Hydraulic Conductivity Testing in the Edwards and Trinity Aquifers Using Multiport Monitor Well Systems, Hays County, Central Texas


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January 2016


Hydraulic conductivity is one of the defining characteristics of hydrostratigraphic units. Detailed and quantified permeability information from the units comprising the Edwards and Trinity Groups is lacking in central Texas. These rock groups comprise important karstic and fractured carbonate aquifers. To better manage water resources and understand fate and transport of contaminants, the hydraulic parameters of the aquifers need to be quantified. Slug testing is one of the most commonly used field methods for obtaining hydraulic conductivity estimates. This study presents slug test results from zones within two Westbay multiport monitor wells. The multiport wells are 1,125 and 1,375 ft deep and contain 14 and 21 zones, respectively. Zones range from 20 to 197 ft thick and are hydrologically isolated from one another by inflatable packers, allowing for discrete permeability testing, head measurements, and groundwater sampling. Multiple rising- or falling-head (slug) tests were performed for each zone. Hydraulic conductivity (K) values for each zone were calculated from the data using analytical solutions in AQTESOLV software. These data were compared to available geochemistry and head data from each zone. This study has demonstrated that the lithostratigraphic units do not necessarily correspond to hydrostratigraphic units, and that permeabilities can be very heterogeneous within an aquifer. Accordingly, qualitative hydrostratigraphic delineations may have limited value because of the need for different types of data (lithology, geochemistry, heads, and permeability) to adequately characterize hydrostratigraphy. Results of this study reveal three groups of hydrostratigraphic units with distinct permeabilities, heads and geochemistry, as summarized below.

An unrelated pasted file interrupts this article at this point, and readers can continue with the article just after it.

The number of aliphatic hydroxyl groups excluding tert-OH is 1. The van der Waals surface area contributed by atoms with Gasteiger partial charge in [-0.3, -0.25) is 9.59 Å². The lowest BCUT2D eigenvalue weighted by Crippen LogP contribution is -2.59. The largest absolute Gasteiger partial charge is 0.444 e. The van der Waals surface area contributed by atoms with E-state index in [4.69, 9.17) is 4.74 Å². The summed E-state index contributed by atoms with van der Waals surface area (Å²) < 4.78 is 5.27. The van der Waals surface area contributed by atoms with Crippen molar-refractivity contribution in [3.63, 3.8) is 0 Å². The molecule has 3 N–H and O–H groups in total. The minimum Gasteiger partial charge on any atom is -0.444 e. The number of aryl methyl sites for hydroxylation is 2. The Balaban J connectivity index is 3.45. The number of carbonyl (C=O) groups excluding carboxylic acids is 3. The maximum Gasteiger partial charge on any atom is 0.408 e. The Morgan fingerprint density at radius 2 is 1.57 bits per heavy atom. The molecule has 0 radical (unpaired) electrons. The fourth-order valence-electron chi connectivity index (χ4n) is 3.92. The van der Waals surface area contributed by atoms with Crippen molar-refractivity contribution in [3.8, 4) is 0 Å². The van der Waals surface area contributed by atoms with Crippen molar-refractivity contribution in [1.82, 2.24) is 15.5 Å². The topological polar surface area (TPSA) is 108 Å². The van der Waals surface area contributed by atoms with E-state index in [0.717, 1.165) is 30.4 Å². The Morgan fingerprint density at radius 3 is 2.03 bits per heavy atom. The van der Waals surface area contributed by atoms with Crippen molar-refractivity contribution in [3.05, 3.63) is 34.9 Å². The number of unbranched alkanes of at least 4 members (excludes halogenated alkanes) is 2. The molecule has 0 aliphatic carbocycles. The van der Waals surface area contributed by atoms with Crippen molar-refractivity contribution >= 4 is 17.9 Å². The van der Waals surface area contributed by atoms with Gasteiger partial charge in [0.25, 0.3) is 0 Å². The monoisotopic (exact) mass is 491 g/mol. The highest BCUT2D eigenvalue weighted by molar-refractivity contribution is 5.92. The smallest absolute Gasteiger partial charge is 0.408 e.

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BSEACD, Vol. 2016, no. 831 (2016).